Housing, Infrastructure Reimbursement Remain Challenges One Year After 2019 Floods

March 9, 2020, 3:25 p.m. ·

A washed-out bridge over the Loup River on Highway 39 near Genoa. (NET Nebraska)

Reimbursement for infrastructure repairs remains the most significant barrier to recovery from last year’s catastrophic flooding. State officials provided updates to ongoing recovery efforts Monday morning.

When the floods hit on March 14 last year, one of out of every three highways was closed.

Nebraska Department of Transportation Director Kyle Schneweis says 99% of the roads were back open within 30 days, but, "Just one month ago, 11 months after the flood, we opened the last bridge."

FEMA will reimburse 75% of the cost for eligible infrastructure repairs – the state will kick in 12.5%, and local governments are responsible for the remaining 12.5%.

Gov. Pete Ricketts asked the state legislature for about $50 million for the state’s share, and another $9.2 million to help the hardest-hit counties.

The Appropriations Committee is recommending about $7 million less than the governor asked for, because it says some of the projects included in his request haven’t historically been eligible for assistance. Lawmakers are expected to begin debating the budget Thursday.

State officials are working a long-term disaster recovery plan.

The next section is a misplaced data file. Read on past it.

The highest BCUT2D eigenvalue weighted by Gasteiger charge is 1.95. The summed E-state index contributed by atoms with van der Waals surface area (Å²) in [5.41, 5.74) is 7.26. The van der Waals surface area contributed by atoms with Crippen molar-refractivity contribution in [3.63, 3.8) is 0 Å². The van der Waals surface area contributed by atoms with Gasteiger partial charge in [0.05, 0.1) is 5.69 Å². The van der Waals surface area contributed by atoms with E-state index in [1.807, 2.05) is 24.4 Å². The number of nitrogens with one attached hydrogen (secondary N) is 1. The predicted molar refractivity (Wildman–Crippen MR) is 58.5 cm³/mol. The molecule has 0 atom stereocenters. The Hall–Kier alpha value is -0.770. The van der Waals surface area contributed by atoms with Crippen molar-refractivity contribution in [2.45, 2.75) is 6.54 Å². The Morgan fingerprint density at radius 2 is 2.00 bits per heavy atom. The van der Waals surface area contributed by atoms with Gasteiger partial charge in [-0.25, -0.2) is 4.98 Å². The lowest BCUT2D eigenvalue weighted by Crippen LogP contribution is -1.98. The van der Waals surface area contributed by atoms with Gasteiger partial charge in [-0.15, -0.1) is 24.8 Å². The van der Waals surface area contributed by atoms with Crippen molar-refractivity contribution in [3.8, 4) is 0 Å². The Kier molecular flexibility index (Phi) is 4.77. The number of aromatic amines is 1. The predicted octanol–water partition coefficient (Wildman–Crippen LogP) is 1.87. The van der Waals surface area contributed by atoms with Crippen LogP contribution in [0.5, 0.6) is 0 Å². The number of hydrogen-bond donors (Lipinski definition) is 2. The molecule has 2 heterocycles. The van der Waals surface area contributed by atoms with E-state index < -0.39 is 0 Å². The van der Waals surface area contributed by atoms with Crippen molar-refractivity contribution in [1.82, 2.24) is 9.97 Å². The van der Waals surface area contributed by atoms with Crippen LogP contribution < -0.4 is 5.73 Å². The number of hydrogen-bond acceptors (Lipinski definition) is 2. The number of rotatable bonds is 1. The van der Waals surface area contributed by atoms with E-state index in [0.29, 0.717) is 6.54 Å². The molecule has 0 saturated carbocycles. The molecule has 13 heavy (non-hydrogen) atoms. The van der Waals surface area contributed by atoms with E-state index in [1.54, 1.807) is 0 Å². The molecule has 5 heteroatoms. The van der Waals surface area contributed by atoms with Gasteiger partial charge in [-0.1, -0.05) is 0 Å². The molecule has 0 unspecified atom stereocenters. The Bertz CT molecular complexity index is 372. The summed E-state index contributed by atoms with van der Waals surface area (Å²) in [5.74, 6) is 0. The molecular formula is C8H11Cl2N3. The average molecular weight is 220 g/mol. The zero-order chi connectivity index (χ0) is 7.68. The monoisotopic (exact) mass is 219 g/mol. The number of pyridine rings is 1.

Nebraska Emergency Management Agency Assistant Director Bryan Tuma says housing is a top priority in the ongoing flood recovery efforts.

"Home repairs, housing stock, and access to affordable housing are critical issues in many areas that were impacted by the flooding," Tuma said. "The availability of contractors to address home repairs are in short supply."

The U.S. Department of Housing and Urban Development allocated $109 million for disaster relief, but local governments won’t be able to apply for funding for several months.

And while emergency managers across the state are planning for the spread of the coronavirus disease COVID-19, Gov. Pete Ricketts says flooding should remain a priority.

"We want people to continue to be mindful that even though the focus right now is on coronavirus, we could still, with weather events, face additional flooding," Ricketts said.

The National Weather Service says the risk of flooding this year is elevated, especially along the Missouri River.